Gabriele is a 17-year-old aspiring writer from Jacksonville, FL. She loves the wit of Charles Dickens, the smell of sharpened pencils, and the charm of coffee shops. She lives her life by a Benjamin Franklin quote: “If you would not be forgotten as soon as you are dead, either write the things worth reading or do the things worth writing.”
The stage is yours. Your lights shine brilliantly with an iridescent white. Your audience blinks wittingly with hopeful eyes. Your characters submit to your every request, tied together by cautious strings. You know this scene like the back of your hand—you’ve performed it before. But something happened, didn’t it? Perhaps it was a problem with the lighting, the audience, the characters. Nonetheless the show did not go on. You’re going to try it again—how courageous of you. Staring in the mirror, you notice now that you are too old to play the child whose dreams come true…
Think back to your teenage years. What were your dreams? Your passions? Your goals? Why didn’t they happen? Did you sacrifice your life for your family or children? Did you lack the support it took to get there? Did you let fear win? Whatever the reason, look at your life today and see if you have forgiven yourself and others and moved on. If you haven’t, you may be living vicariously through your teen. It may be as simple and as innocent as living vicariously through the successes of your favorite sports teams, but there are hidden dangers with this type of living. Unless you want to have a bitter relationship with your teen, you have to cut the strings.
What are the strings? The strings are what keep your title of Puppet Master. They are your secret ambitions. Did you want to be a singer? Are you sure your teenager wants the same? Or maybe you never won that football game. Are you doing whatever it takes to make sure your son wins his? These are signs of strings. Anything that puts you in control over your teenager’s goals. The most important thing to remember is that this is not your life. This is your teenager’s life. As much as they have your crazy curly hair or your hazel green eyes, they did not inherit the same passions that you have. They are entirely different people with their own goals in mind. Your teenager wants nothing more than to please you. If following your dreams is what it takes to get there, then they will do just that.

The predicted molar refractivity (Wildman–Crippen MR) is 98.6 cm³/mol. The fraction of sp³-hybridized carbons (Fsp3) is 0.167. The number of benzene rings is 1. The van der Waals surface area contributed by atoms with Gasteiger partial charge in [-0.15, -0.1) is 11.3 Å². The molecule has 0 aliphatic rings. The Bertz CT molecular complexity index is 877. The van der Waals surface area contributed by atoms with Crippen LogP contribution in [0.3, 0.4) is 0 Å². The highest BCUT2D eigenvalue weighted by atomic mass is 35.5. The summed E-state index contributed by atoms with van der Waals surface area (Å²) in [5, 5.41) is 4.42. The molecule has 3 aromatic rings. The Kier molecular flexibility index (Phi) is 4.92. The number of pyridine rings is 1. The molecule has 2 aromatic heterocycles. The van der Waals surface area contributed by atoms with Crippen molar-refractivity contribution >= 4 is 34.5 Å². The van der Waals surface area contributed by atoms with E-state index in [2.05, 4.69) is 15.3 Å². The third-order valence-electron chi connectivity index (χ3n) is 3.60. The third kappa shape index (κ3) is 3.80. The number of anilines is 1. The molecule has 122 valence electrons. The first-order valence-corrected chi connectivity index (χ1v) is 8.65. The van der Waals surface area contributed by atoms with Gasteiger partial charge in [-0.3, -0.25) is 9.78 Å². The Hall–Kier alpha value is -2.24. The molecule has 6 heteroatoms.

When asked what a parent wants for their children, the majority say a simple word: “happiness.” When asked what a teenager wants for themselves, they say yet another simple word: “freedom.”
Scary, right? Letting your teenager make his own decisions about his future can be daunting. He doesn’t know what he wants. But does he? You have to trust your teenager to make his own decisions regarding his future—whether immediate or long-term. You may not understand it, but he will never find himself until you cut the strings. If you allow him to live his own life with his own dreams and his own goals and ultimately, his own future, he will be far more successful and far happier than he ever would be if he were living your life. You want happiness for your teens? Show them you care about them enough to care about what they care about.
We really do love you, and we care about your goals and passions. However, we’d rather you pursue them through you, and not through us. Do something for you. Sing karaoke, play a game of basketball with your colleagues, paint, play an instrument, sign up for a beauty pageant, write a novel, get your degree, go stargazing, chase a tornado, try out for a role in a production, go back to Prom. Whatever it is, do it for you.
Because I know you love your alma mater, but let’s be real. I don’t look good in blue and gold.
Photo by Gabriele Camerotti from Flickr